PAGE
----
Jaynie Parkhouse’s swimming career was brief when compared to other leading New Zealand sportsmen and women. She swam at international level for only four years. But if her peak was fleeting, it was certainly memorable. When Parkhouse, a 17-year-old Christchurch schoolgirl, won the 800 metres gold medal at the Commonwealth Games in her home town in 1974, she provided New Zealand with a fabulous sporting moment. She beat world record-holder Jenny Turrall and a host of other big-name performers and did it in one of the most exciting races imaginable. Moments after the race, Parkhouse leaned on a lane rope and waved to her school friends in the stand. The smile on her face – they said it lit up thousands of living rooms throughout New Zealand – was one of exhaustion and delight. This was one of the moments of the never-to-be-forgotten Christchurch Games, to rank alongside Dick Tayler’s 10,000m triumph and Graham May’s antics in the weightlifting arena. Parkhouse, born in Cambridge in 1956, had competed, unsuccessfully, at the 1972 Munich Olympics, and by 1975, when she married fellow swimmer Craig Hudgell, she had retired. She and her husband lived in Canada for five years, then settled in Auckland until the late 1980s. After that they had a stint in Melbourne, where Parkhouse set up a computer dealership, and then moved to Wellington, where they have run several businesses from home. She has vivid memories of that gold medal in Christchurch, even so many years later. “Winning that 800 metres was a great day in my life,” she said. The experience I’d gained two years earlier in Munich certainly helped me. “After Munich, anything was going to seem small. That was the year of Mark Spitz and Shane Gould and of our rowers. “Three of our swim team – Mark Treffers, Susan Hunter and me – won medals in Christchurch, so I guess the experience paid off.” All three were members of the Wharenui club and were coached by Jaynie’s father, Pic. “I had had a really bad year in 1973. I didn’t swim well at the trials or at the nationals. I couldn’t even get a placing. “It got to the stage where I was tossing up whether to even keep going and I was lucky to get selected for the games. They were in my home town and it was cheap to have me there, otherwise I might not have made it.” Parkhouse was eventually picked for the freestyle sprints, the last swimmer chosen for the New Zealand team. She changed her kick from a two-beat to a six-beat and went into a training camp for six weeks. “That was great. I’d had some flak from people who said I only got chosen because my father was a coach. That has an effect on you. “So I was quietly determined to prove those critics wrong and once in camp, I started to swim well again. “I was motivated by all sorts of things – fear of failure, letting myself down, letting other people down. These things always seem so important to you when you’re young.” In training, Parkhouse did an 800m time trial in 9min 24s, which was a couple of seconds faster than her national record. So she was then entered for the 800m and 400m as well as the 100m and 200m, which had previously been regarded as her best chances. She was in every freestyle event. “By the end of that camp, I’d swum the 100m in 60.30s, a national record. I was sharp and fit. I looked at little Jenny Turrall, the world record-holder, and thought she couldn’t possibly be fitter than me, and anyway, I was taller and could sprint faster. “In the 800m heat, I surprised myself by swimming 9min 04s, which was 30 seconds faster than I did at Munich. I’d done good splits in training, but to put it together like that in a big race was a shock.” Even so, Parkhouse was only the fourth fastest qualifier and still not regarded as a strong medal prospect. But she began the final fired up after watching fellow New Zealander Mark Treffers win a swim gold the same day. The final was expected to be an Australian clean sweep fought between Turrall, Rosemary Milgate and Sally Lockyer. “The final was very close. I was only fourth at the last turn, but then I introduced the six-beat kick and it gave me the sprint I needed. I thought I’d won, even though there was a lot of splashing and it was close. “It was only when I looked at the time later that I realised how close it really was. I was so excited.” Her winning time was 8min 58.49s, and she headed off the three Australians by mere fractions of a second. After she clambered out of the pool, she walked past her father – “my coach, all my life”. “He grabbed my hand and I gave him a hug; he was just beaming. I felt that I had been able to do it for him. A coach’s life is not easy. He had dedicated his whole life to swimming. “I got invited to lunch with the Queen on the Brittania. It was the same day as the 400m final, but I thought, ‘What the hell’, and went. “It was all a bit overwhelming. I did get a bronze in the 400m and reached the finals of the two shorter races, so I suppose I did okay.” Back at school, she was “a bit of a hero” and had to “do a talk” about her Games experience. The Villa Maria “nuns were really proud”. Parkhouse retained her links with swimming, through her business and because she continued to swim recreationally. She was a member of the New Zealand team at the 2006 Melbourne Commonwealth Games, where she had a mentoring role. Jaynie Parkhouse Drive, within QE II Park, where she won her gold and bronze medals, was named after her. There is also a Parkhouse Reserve and a Parkhouse Street in Rangiora, named after the swim champion.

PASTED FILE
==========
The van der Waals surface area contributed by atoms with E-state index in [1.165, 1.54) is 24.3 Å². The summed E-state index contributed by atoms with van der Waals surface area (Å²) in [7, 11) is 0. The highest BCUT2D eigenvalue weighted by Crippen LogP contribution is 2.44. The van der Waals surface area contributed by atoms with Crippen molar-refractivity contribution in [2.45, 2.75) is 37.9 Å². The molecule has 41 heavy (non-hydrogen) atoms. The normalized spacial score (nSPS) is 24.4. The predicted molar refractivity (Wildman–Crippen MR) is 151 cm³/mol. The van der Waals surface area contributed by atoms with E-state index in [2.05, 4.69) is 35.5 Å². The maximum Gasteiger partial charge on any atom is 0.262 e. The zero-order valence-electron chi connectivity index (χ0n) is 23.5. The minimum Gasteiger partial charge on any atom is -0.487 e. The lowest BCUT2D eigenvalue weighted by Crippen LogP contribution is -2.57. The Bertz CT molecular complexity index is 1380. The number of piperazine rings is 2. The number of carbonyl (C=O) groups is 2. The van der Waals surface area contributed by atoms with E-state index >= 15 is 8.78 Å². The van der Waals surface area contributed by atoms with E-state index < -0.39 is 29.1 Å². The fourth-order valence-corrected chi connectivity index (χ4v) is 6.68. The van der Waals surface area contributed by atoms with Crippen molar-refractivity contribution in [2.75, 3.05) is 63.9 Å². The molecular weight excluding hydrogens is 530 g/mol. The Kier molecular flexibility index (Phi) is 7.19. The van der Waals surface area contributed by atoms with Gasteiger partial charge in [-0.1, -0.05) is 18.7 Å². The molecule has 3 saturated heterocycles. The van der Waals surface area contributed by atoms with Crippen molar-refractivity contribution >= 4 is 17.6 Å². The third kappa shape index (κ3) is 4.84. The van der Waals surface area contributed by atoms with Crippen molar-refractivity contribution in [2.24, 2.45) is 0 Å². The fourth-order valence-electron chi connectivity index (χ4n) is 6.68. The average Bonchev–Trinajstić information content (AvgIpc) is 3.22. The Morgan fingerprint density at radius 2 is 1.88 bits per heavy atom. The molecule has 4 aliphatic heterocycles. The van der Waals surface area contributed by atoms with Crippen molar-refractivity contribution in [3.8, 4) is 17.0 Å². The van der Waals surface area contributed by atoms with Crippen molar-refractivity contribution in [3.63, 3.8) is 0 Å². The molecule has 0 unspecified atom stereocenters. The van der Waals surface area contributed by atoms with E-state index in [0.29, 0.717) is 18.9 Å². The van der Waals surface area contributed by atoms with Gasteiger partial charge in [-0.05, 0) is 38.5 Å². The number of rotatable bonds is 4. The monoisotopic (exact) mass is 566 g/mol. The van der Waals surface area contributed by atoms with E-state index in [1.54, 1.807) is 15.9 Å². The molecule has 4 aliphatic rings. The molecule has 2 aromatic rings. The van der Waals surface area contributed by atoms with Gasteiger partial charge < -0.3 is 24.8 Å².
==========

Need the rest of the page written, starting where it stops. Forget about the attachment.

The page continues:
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Adams first to 600 - of course!

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In the end it came down to a race between two of the more physically imposing members of the New Zealand team – shot putter Valerie Adams and heavyweight weightlifter Stanislav Ch